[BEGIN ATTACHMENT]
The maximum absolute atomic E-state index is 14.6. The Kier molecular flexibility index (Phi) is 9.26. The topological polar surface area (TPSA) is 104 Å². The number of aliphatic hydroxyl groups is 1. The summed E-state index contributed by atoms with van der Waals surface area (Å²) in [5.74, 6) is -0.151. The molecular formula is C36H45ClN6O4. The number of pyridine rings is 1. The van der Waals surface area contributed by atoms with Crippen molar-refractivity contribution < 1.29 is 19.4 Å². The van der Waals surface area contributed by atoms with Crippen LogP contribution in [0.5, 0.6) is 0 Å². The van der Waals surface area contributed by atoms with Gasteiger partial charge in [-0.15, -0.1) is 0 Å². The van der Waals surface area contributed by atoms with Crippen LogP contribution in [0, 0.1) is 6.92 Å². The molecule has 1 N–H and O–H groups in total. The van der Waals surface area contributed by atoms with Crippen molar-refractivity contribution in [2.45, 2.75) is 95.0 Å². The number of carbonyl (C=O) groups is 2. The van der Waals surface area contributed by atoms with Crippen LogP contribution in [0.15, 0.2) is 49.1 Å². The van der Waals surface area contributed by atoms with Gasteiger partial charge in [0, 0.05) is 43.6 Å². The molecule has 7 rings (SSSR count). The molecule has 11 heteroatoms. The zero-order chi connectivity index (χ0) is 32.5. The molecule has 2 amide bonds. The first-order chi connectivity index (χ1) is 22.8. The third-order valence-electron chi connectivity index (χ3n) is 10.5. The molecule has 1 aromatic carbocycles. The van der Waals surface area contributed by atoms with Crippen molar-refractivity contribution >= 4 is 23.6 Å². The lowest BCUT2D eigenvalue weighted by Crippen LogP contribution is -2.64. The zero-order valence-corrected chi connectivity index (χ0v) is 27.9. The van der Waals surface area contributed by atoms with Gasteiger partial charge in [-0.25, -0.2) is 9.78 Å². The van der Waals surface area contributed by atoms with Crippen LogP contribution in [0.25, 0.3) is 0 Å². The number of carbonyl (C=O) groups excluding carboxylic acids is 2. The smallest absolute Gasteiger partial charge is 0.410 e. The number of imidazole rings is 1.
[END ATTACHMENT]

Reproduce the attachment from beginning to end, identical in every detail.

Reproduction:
The maximum absolute atomic E-state index is 14.6. The Kier molecular flexibility index (Phi) is 9.26. The topological polar surface area (TPSA) is 104 Å². The number of aliphatic hydroxyl groups is 1. The summed E-state index contributed by atoms with van der Waals surface area (Å²) in [5.74, 6) is -0.151. The molecular formula is C36H45ClN6O4. The number of pyridine rings is 1. The van der Waals surface area contributed by atoms with Crippen molar-refractivity contribution < 1.29 is 19.4 Å². The van der Waals surface area contributed by atoms with Crippen LogP contribution in [0.5, 0.6) is 0 Å². The van der Waals surface area contributed by atoms with Gasteiger partial charge in [-0.15, -0.1) is 0 Å². The van der Waals surface area contributed by atoms with Crippen LogP contribution in [0, 0.1) is 6.92 Å². The molecule has 1 N–H and O–H groups in total. The van der Waals surface area contributed by atoms with Crippen molar-refractivity contribution in [2.45, 2.75) is 95.0 Å². The number of carbonyl (C=O) groups is 2. The van der Waals surface area contributed by atoms with Crippen LogP contribution in [0.15, 0.2) is 49.1 Å². The van der Waals surface area contributed by atoms with Gasteiger partial charge in [0, 0.05) is 43.6 Å². The molecule has 7 rings (SSSR count). The molecule has 11 heteroatoms. The zero-order chi connectivity index (χ0) is 32.5. The molecule has 2 amide bonds. The first-order chi connectivity index (χ1) is 22.8. The third-order valence-electron chi connectivity index (χ3n) is 10.5. The molecule has 1 aromatic carbocycles. The van der Waals surface area contributed by atoms with Crippen molar-refractivity contribution >= 4 is 23.6 Å². The lowest BCUT2D eigenvalue weighted by Crippen LogP contribution is -2.64. The zero-order valence-corrected chi connectivity index (χ0v) is 27.9. The van der Waals surface area contributed by atoms with Gasteiger partial charge in [-0.25, -0.2) is 9.78 Å². The van der Waals surface area contributed by atoms with Crippen LogP contribution in [0.25, 0.3) is 0 Å². The number of carbonyl (C=O) groups excluding carboxylic acids is 2. The smallest absolute Gasteiger partial charge is 0.410 e. The number of imidazole rings is 1.